Five questions to answer before paying for a VPN
If you work on a computer or mobile device away from home, you probably use Wi-Fi hotspots in hotels, cafés, restaurants, airports, or on campus. The problem is, there is no way to know exactly how secure those networks are.
The best ways to stay safe on a public Wi-Fi network is to use a Virtual Private Network (VPN). A VPN is basically an encrypted tunnel between your device and the Internet that makes all your online interactions safe from prying eyes lurking on the same network.
There are many free VPNs around, and they may serve your needs initially. Eventually, you really should consider paying for a VPN.
Paid VPNs tend to run faster, aren’t ad supported, and don’t have the same bandwidth limits that some free options do. Plus, VPNs are relatively cheaply priced around $5 per month or less—depending on the payment plan you choose.
But before you dive in and sign up for a VPN, here are five key questions you should ask your prospective new service provider.
Hulu, Netflix, Amazon on Demand or whatever other favorite service may be blocked when you’re outside the U.S. Many people turn to a traditional VPN to get around these regional restrictions. The key is to make sure your VPN has exit servers in the U.S. that will make it look like you are just a regular U.S.-based user and not some guy sitting in a hotel room in Paris.
If all you need a VPN for is consuming video content overseas, you might be better off with Media Hint. Unlike a traditional VPN, Media Hint is a Chrome browser extension that you install with no configuration required. For $4 per month or $39.50 per year, it offers access to streaming content in the U.S. and the U.K.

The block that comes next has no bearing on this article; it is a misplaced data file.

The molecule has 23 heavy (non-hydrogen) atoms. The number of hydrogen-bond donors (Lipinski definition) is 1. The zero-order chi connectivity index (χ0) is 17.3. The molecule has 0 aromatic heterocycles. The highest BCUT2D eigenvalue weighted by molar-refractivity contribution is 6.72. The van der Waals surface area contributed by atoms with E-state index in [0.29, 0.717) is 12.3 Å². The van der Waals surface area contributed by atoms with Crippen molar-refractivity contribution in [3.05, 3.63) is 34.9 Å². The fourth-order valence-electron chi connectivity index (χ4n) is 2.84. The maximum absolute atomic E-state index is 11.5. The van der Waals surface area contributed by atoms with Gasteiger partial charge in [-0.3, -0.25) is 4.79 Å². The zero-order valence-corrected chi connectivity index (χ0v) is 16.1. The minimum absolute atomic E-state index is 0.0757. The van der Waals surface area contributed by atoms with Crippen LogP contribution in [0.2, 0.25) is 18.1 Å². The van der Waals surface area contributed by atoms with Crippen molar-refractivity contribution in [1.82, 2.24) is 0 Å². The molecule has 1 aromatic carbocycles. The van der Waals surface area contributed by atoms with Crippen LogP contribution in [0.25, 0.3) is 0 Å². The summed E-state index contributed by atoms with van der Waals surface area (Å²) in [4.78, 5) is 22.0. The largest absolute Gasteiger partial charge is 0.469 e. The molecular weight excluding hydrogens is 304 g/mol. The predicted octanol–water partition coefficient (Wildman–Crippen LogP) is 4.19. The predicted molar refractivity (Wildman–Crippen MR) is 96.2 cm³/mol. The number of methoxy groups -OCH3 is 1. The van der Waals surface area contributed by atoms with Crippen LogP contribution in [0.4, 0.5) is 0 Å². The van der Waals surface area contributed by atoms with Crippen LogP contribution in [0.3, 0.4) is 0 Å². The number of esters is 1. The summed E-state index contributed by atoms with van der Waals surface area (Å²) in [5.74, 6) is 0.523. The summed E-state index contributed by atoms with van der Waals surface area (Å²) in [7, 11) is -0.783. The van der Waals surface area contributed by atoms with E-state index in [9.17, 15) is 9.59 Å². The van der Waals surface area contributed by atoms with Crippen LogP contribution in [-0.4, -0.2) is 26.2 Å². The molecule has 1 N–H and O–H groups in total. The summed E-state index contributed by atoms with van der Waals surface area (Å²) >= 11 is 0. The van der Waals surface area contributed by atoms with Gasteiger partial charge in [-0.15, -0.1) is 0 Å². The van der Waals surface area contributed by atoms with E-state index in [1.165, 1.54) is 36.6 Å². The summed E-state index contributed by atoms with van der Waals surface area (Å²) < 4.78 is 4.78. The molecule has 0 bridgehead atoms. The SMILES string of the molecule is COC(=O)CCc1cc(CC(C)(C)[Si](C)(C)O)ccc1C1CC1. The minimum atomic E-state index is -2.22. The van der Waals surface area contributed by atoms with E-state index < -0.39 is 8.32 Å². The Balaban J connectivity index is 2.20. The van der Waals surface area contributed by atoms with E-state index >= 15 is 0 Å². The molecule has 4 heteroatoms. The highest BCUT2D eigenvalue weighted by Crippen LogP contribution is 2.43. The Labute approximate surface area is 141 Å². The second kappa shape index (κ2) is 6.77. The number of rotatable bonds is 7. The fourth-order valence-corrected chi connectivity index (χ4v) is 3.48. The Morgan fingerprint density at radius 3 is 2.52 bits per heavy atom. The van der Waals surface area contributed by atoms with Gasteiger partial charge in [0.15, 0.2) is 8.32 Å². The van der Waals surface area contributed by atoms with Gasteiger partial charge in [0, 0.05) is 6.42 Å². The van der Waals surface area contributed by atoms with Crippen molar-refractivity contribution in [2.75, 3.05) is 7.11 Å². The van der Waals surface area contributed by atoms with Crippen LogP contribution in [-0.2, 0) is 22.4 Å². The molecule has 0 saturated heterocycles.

Are you using it for torrents?
Just like some Internet Service Providers (ISPs), a number of VPNs actively block torrent traffic. You’ll want to read over the service’s frequently asked questions and policies before you download all those various Linux distributions you’ve been meaning to try out.
Is it cross platform?
Your VPN should work across all your devices, not just your PC. Mobile access to a VPN may seem like a frill, but with tablets and smartphones a regular part of our daily lives, it’s an important consideration.
Ideally, you want a VPN without bandwidth limits so that you don’t have to worry about how often you’re connecting. Most major VPNs don’t enforce bandwidth limits, but you may find a service that does, so it’s worth verifying before you buy.
What’s their anonymity like?
Some VPNs keep usage records for short periods (anywhere from 10 minutes to thirty days or more). Depending on how you feel about privacy, you may want to look for a VPN that doesn’t keep any records of activity whatsoever.
For the services that do keep logs, records generally include the time you connect, and sometimes an IP address. Torrent Freak recently did a detailed rundown of several VPNs and how they handle your privacy.
VPNs are a great tool for privacy and getting around regional restrictions, but not all VPN services operate under the same conditions. For savvy shoppers, a little research is required.